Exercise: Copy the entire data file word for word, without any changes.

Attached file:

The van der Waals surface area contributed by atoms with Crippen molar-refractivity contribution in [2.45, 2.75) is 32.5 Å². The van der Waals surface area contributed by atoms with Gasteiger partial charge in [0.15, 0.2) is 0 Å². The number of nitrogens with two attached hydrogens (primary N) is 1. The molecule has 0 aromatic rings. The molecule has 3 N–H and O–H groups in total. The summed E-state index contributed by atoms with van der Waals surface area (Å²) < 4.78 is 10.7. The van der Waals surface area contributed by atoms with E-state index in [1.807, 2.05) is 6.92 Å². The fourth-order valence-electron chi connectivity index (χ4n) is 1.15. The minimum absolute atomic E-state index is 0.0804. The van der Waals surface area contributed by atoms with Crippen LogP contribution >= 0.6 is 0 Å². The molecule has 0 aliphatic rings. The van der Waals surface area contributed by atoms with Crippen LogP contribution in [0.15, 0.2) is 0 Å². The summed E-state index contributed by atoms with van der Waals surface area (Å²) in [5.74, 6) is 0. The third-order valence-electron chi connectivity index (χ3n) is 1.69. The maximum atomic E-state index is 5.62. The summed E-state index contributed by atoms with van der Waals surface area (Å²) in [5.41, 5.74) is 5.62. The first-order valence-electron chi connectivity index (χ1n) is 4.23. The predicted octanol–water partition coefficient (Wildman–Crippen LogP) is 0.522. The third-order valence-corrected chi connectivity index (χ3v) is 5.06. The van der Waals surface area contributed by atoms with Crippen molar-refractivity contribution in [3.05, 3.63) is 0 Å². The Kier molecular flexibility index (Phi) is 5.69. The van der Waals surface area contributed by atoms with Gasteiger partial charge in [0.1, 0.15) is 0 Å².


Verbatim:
The van der Waals surface area contributed by atoms with Crippen molar-refractivity contribution in [2.45, 2.75) is 32.5 Å². The van der Waals surface area contributed by atoms with Gasteiger partial charge in [0.15, 0.2) is 0 Å². The number of nitrogens with two attached hydrogens (primary N) is 1. The molecule has 0 aromatic rings. The molecule has 3 N–H and O–H groups in total. The summed E-state index contributed by atoms with van der Waals surface area (Å²) < 4.78 is 10.7. The van der Waals surface area contributed by atoms with E-state index in [1.807, 2.05) is 6.92 Å². The fourth-order valence-electron chi connectivity index (χ4n) is 1.15. The minimum absolute atomic E-state index is 0.0804. The van der Waals surface area contributed by atoms with Crippen LogP contribution >= 0.6 is 0 Å². The molecule has 0 aliphatic rings. The van der Waals surface area contributed by atoms with Crippen LogP contribution in [0.15, 0.2) is 0 Å². The summed E-state index contributed by atoms with van der Waals surface area (Å²) in [5.74, 6) is 0. The third-order valence-electron chi connectivity index (χ3n) is 1.69. The maximum atomic E-state index is 5.62. The summed E-state index contributed by atoms with van der Waals surface area (Å²) in [5.41, 5.74) is 5.62. The first-order valence-electron chi connectivity index (χ1n) is 4.23. The predicted octanol–water partition coefficient (Wildman–Crippen LogP) is 0.522. The third-order valence-corrected chi connectivity index (χ3v) is 5.06. The van der Waals surface area contributed by atoms with Crippen molar-refractivity contribution in [3.05, 3.63) is 0 Å². The Kier molecular flexibility index (Phi) is 5.69. The van der Waals surface area contributed by atoms with Gasteiger partial charge in [0.1, 0.15) is 0 Å².